Methylation-specific PCR and bisulfited DNA sequencing.

To isolate genomic DNA from skin biopsy samples, the biopsy specimens were first frozen in liquid nitrogen and then ground into powder. Genomic DNA was isolated either from cells in culture or from tissue samples by digestion with RNase A and proteinase K. The sodium bisulfite modification was performed as previously reported (10). DNA was treated with sodium bisulfite to convert unmethylated cytosine to uracil (methylated cytosine is resistant to conversion by sodium bisulfite). Purified DNA was denatured in 22 ml of 0.3M NaOH at 37°C for 15 minutes. Then 208 ml of freshly prepared 2.2M sodium metabisulfite, containing 0.5M hydroquinone (pH 5.0), was added to the denatured DNA and incubated under mineral oil at 50°C for 12 hours. Bisulfite-modified DNA was purified on a Microcon Centrifugal Filter Device (Millipore, Bedford, MA). Modified DNA was desulfonated with 0.3M NaOH at 37°C for 15 minutes, followed by ethanol precipitation.

The primers for the FLI1 methylation–specific PCR were as follows: unmethylated primers 5′-TATGAATGTGTTTGGGTATTTTTGT-3′ (forward), 5′-AAATAACTTCACTTTACAA ATCAAA-3′ (reverse); methylated primers 5′-GTATGAATGTGTTTGGGTATTTTC-3′ (forward), 5′-AAATAACTTCACTTTACGAATCGAA-3′ (reverse); wild-type primers 5′-CATGAATGTGTCTGGG- CATCTCCGC-3′ (forward), 5′-GAAGTGACTTCACTTTGCGAATCGG-3′ (reverse). The amplified fragments were inserted into pCR2.1 vector. Sequencing was completed using ABI DNA sequencer, Model 310 (Perkin-Elmer, Emeryville, CA). The primers for the sequencing of bisulfited FLI1 promoter were 5′-GAGAGAGAGAGATAGGATTTTTTTT-3′ (forward), 5′-AACTCCACTTTAAAAACTAAATTTC-3′ (reverse).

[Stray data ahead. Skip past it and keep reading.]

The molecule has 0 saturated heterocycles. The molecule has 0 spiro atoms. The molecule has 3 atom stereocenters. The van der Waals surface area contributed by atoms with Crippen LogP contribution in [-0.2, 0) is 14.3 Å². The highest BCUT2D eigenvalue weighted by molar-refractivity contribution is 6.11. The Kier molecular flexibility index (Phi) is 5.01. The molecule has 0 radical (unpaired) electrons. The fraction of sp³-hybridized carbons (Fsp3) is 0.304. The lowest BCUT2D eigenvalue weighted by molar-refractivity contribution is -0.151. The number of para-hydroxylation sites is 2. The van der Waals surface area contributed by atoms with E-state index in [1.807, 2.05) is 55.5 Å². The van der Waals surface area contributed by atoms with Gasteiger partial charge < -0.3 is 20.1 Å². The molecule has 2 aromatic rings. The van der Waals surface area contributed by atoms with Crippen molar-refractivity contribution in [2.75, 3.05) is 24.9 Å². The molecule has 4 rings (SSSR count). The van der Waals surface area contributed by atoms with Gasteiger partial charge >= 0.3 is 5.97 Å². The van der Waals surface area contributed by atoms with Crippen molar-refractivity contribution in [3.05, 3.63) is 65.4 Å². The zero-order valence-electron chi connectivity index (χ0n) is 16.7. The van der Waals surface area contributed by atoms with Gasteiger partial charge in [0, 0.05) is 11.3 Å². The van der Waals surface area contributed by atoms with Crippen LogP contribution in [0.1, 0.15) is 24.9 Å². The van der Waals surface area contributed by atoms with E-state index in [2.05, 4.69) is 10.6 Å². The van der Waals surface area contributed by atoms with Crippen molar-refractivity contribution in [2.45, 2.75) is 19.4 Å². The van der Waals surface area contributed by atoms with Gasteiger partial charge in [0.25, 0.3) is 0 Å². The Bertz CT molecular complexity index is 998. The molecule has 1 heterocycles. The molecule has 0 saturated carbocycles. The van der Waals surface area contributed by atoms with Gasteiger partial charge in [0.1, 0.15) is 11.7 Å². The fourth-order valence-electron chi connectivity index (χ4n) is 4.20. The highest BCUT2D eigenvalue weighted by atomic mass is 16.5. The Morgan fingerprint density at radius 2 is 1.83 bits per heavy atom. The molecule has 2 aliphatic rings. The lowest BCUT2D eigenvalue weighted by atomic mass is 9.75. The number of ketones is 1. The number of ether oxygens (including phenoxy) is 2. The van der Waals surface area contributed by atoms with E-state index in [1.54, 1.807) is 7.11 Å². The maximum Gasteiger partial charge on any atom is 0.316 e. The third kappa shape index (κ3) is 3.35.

Intensity quantification of the images.

The software Scion Image, beta 4.03 was downloaded from www.Scioncorp.com and used to quantify the specific bonds in Western blots and DNA gels.

Statistical analysis.

Mean ± SD values were calculated, and the Mann-Whitney U test was used for analysis of statistical significance. P values less than 0.05 were considered significant.

RESULTS

  1. Top of page
  2. Abstract
  3. MATERIALS AND METHODS
  4. RESULTS
  5. DISCUSSION
  6. Acknowledgements
  7. REFERENCES

Effects of 2-deoxy-5-azaC and TSA on type I procollagen (proα1) expression.